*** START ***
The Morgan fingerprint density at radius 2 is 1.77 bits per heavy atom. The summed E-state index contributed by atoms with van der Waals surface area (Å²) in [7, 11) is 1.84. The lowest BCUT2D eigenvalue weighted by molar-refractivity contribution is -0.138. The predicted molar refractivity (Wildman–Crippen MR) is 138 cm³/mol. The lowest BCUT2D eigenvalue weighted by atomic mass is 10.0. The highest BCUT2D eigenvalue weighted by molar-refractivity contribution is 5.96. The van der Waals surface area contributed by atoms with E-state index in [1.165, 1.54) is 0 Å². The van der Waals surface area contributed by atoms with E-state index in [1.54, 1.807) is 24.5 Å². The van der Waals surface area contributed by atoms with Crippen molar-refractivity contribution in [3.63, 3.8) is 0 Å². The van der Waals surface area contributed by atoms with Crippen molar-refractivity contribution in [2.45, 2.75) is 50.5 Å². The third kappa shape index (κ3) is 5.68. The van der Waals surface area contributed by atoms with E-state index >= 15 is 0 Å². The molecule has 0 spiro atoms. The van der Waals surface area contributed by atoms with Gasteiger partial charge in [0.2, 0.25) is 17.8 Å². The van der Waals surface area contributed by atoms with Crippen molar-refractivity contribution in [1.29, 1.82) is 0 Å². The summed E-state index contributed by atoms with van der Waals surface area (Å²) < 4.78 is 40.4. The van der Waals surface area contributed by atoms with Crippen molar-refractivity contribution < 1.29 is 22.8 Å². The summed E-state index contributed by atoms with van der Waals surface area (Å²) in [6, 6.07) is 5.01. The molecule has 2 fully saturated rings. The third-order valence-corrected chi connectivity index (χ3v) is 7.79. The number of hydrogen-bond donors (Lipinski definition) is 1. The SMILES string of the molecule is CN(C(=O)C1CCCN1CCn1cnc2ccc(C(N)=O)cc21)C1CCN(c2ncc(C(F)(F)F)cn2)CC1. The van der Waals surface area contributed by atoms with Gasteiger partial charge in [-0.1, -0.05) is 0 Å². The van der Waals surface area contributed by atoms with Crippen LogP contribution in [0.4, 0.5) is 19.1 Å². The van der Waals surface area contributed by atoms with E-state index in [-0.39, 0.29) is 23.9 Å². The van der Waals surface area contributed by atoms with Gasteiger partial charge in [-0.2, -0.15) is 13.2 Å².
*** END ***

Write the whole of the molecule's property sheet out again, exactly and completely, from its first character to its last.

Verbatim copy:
The Morgan fingerprint density at radius 2 is 1.77 bits per heavy atom. The summed E-state index contributed by atoms with van der Waals surface area (Å²) in [7, 11) is 1.84. The lowest BCUT2D eigenvalue weighted by molar-refractivity contribution is -0.138. The predicted molar refractivity (Wildman–Crippen MR) is 138 cm³/mol. The lowest BCUT2D eigenvalue weighted by atomic mass is 10.0. The highest BCUT2D eigenvalue weighted by molar-refractivity contribution is 5.96. The van der Waals surface area contributed by atoms with E-state index in [1.165, 1.54) is 0 Å². The van der Waals surface area contributed by atoms with E-state index in [1.54, 1.807) is 24.5 Å². The van der Waals surface area contributed by atoms with Crippen molar-refractivity contribution in [3.63, 3.8) is 0 Å². The van der Waals surface area contributed by atoms with Crippen molar-refractivity contribution in [2.45, 2.75) is 50.5 Å². The third kappa shape index (κ3) is 5.68. The van der Waals surface area contributed by atoms with E-state index >= 15 is 0 Å². The molecule has 0 spiro atoms. The van der Waals surface area contributed by atoms with Gasteiger partial charge in [0.2, 0.25) is 17.8 Å². The van der Waals surface area contributed by atoms with Crippen molar-refractivity contribution in [1.29, 1.82) is 0 Å². The summed E-state index contributed by atoms with van der Waals surface area (Å²) < 4.78 is 40.4. The van der Waals surface area contributed by atoms with Crippen molar-refractivity contribution < 1.29 is 22.8 Å². The summed E-state index contributed by atoms with van der Waals surface area (Å²) in [6, 6.07) is 5.01. The molecule has 2 fully saturated rings. The third-order valence-corrected chi connectivity index (χ3v) is 7.79. The number of hydrogen-bond donors (Lipinski definition) is 1. The SMILES string of the molecule is CN(C(=O)C1CCCN1CCn1cnc2ccc(C(N)=O)cc21)C1CCN(c2ncc(C(F)(F)F)cn2)CC1. The van der Waals surface area contributed by atoms with Gasteiger partial charge in [-0.1, -0.05) is 0 Å². The van der Waals surface area contributed by atoms with Crippen LogP contribution in [0.4, 0.5) is 19.1 Å². The van der Waals surface area contributed by atoms with E-state index in [-0.39, 0.29) is 23.9 Å². The van der Waals surface area contributed by atoms with Gasteiger partial charge in [-0.2, -0.15) is 13.2 Å².